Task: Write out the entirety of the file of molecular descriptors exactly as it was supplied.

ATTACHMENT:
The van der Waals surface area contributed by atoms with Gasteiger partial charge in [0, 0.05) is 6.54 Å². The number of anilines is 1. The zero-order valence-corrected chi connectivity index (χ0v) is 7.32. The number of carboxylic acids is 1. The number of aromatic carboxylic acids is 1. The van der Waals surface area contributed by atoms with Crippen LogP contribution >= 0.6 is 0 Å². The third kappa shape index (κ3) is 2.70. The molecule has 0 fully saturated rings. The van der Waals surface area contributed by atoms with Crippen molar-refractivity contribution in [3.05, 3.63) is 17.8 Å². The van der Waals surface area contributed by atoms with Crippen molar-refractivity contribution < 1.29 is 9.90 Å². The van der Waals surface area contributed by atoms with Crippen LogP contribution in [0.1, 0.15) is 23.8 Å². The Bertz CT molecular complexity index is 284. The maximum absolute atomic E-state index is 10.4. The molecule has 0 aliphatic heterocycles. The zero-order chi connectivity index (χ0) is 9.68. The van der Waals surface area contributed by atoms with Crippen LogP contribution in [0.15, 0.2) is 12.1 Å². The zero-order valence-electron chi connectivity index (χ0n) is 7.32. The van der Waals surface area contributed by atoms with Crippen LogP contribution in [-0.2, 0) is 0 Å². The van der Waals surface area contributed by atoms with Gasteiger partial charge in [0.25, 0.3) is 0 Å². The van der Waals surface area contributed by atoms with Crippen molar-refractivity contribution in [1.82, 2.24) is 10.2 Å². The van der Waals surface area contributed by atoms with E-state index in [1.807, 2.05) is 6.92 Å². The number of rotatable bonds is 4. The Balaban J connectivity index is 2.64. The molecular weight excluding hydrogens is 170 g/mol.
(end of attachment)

The van der Waals surface area contributed by atoms with Gasteiger partial charge in [0, 0.05) is 6.54 Å². The number of anilines is 1. The zero-order valence-corrected chi connectivity index (χ0v) is 7.32. The number of carboxylic acids is 1. The number of aromatic carboxylic acids is 1. The van der Waals surface area contributed by atoms with Crippen LogP contribution >= 0.6 is 0 Å². The third kappa shape index (κ3) is 2.70. The molecule has 0 fully saturated rings. The van der Waals surface area contributed by atoms with Crippen molar-refractivity contribution in [3.05, 3.63) is 17.8 Å². The van der Waals surface area contributed by atoms with Crippen molar-refractivity contribution < 1.29 is 9.90 Å². The van der Waals surface area contributed by atoms with Crippen LogP contribution in [0.1, 0.15) is 23.8 Å². The Bertz CT molecular complexity index is 284. The maximum absolute atomic E-state index is 10.4. The molecule has 0 aliphatic heterocycles. The zero-order chi connectivity index (χ0) is 9.68. The van der Waals surface area contributed by atoms with Crippen LogP contribution in [0.15, 0.2) is 12.1 Å². The zero-order valence-electron chi connectivity index (χ0n) is 7.32. The van der Waals surface area contributed by atoms with Crippen LogP contribution in [-0.2, 0) is 0 Å². The van der Waals surface area contributed by atoms with Gasteiger partial charge in [0.25, 0.3) is 0 Å². The van der Waals surface area contributed by atoms with Crippen molar-refractivity contribution in [1.82, 2.24) is 10.2 Å². The van der Waals surface area contributed by atoms with E-state index in [1.807, 2.05) is 6.92 Å². The number of rotatable bonds is 4. The Balaban J connectivity index is 2.64. The molecular weight excluding hydrogens is 170 g/mol.